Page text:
Restorative Justice

This would be a review of the Grove Booklet Restorative Justice if I believed in reviews. Oh wait, bother, I do. Right. Then this would definitely be a review of the Grove Booklet Restorative Justice if only I had the emotional detachment to write a review. Do you need emotional detachment to write a review? Probably that’s a bad thing actually. So scratch all that. This is a semi-review of the Grove Booklet “Restorative Justice” with more probably more ranting than reviewing.

Restorative Justice Booklet Cover

The discussion about the content of this essay out of the way, let’s look at the content of the booklet. The problem outlined is this: Young people from tougher backgrounds don’t like to keep rules. They actually like breaking them. This is for all sorts of reasons but essentially breaking the rules has become something they do, so they may as well do it with aplomb, and just banning them doesn’t work, because they’re always banned. Banning is the norm. On top of that, revenge is seen as a good and righteous thing, whereas forgiveness is for the weak. So conventional justice with it’s emphasis on crime and punishment just isn’t, on its own, working. 

This, as I see it, is an accurate critique. But accurate critiques are easy, anyone with a passing knowledge of anything can do an accurate critique after a few beers. The trick is doing something with the accurate critique, not just letting it kinda stand there for everyone to stare at it1. Full respect to the authors then, that they do set out to do something with this problem.

And so, to combat this problem enters the idea of Restorative Justice. Restorative Justice is defined as something like, ‘all the parties with a stake in the conflict or offence come together to decide collectively how to deal with the aftermath of the conflict or offence and its implications for the future’. The point being made is that unlike some youth work and justice approaches, Restorative Justice allows for reconciliation and forgiveness while not being light on the fact that someone has done wrong (necessarily). Young people are brought together with all the various injured people and everyone explains why they think the actions of the young person were wrong and why they should ask for forgiveness, hopefully shaming them into realising their guilt when they can ask for forgiveness and then . Shame is a big deal in the process, it’s the process by which people realise that what they’ve done wrong is wrong, as opposed to the old system which gets them to feel the wrong by punishing them for it.

And you know what, all this theory isn’t that bad. I fully expected to loath this booklet, because I thought it would be hippy clap-trap, telling us that young people don’t do wrong, they just do things that might not be accepted by the group and all we need do is talk about it until we work something out and then when we all see eye-to-eye we can all go off and drink decaf tea and make daisy chains, but not from real daisy’s because that would be mean to environment, and no I don’t see anything wrong with making people feel guilty about picking flowers but not about picking fights. But actually, the process isn’t like that at all, it’s actually quite hot on saying “hey this is wrong” which is important. I guess you could run this process without that aspect if you wanted to by forbidding people to assign moral values to their statements (and people do, at least from people’s explanations to me of the “no blame” system that seems to be frequently used in schools), but the authors don’t say that’s how it should be done.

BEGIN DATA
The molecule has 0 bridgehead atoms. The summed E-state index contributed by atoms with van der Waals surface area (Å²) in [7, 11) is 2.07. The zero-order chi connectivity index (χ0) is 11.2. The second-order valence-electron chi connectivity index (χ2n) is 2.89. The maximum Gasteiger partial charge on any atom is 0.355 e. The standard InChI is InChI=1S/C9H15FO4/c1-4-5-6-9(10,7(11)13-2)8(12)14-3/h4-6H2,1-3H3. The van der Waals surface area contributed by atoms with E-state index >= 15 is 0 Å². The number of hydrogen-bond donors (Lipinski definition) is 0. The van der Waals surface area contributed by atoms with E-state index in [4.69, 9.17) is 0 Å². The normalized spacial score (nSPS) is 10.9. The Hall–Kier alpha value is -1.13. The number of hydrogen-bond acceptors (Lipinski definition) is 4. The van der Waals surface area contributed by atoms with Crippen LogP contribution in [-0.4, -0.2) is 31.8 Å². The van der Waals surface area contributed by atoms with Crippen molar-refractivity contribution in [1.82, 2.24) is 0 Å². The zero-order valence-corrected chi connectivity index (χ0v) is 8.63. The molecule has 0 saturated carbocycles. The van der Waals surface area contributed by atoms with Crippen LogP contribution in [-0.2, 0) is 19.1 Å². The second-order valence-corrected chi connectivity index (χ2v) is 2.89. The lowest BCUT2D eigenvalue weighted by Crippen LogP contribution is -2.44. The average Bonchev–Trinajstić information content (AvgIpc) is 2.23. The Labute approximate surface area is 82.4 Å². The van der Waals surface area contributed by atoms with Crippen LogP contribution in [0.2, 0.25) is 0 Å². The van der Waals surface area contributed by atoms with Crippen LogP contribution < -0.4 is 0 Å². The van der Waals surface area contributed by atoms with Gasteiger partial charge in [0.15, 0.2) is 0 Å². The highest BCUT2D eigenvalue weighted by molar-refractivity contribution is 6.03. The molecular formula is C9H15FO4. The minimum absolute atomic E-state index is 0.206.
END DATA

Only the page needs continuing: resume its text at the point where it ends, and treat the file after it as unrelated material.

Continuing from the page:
I’m just going to gloss over the chapter that tries to provide a theological basis for restorative justice.

So, switching entirely from a review of the booklet (which I was never too good at anyway) to a review of the process, is it a good idea or not? I reckon so. The way I see it is this, discipline and justice inside a youth club are primarily evangelistic tools. You’re telling people about the coming judgement on their sin in a tangible manner. The problem is that people don’t often feel the weight of their sin just as we don’t often feel the weight of our sin when people talk about our sins. They’re just being banned (or whatever) which as mentioned above isn’t much punishment. If we use people to help show the shame of what they have done so they feel the weight of their sins more, great. After all, one of the first thing that happens in conversion —or rather that happens before conversion— is the weight of their sin and the shame of their sin hits upon people, and so they cry out to God. God causes them to realise their guilt and the shame that comes with that is great. So if you can teach to your young people, that as well as being punished for their sin, they should feel a shame for sin and realise how badly it affects other people, it’s only going to help your evangelism.

Of course, the obvious challenge to all this is how to put it into practice. It’s easy to write accurate critique, it’s setting out to do something about it that’s the challenge.

1 Tangentially not at all thought-through observation; this is why most MA dissertations are rubbish. They go “hey, here’s what’s wrong with the current state of play” and then they prove it. People like to moan, they generally notice when something is wrong, so it almost certainly doesn’t need proving, what it needs is for someone to say “hey good point, how about we do this instead”.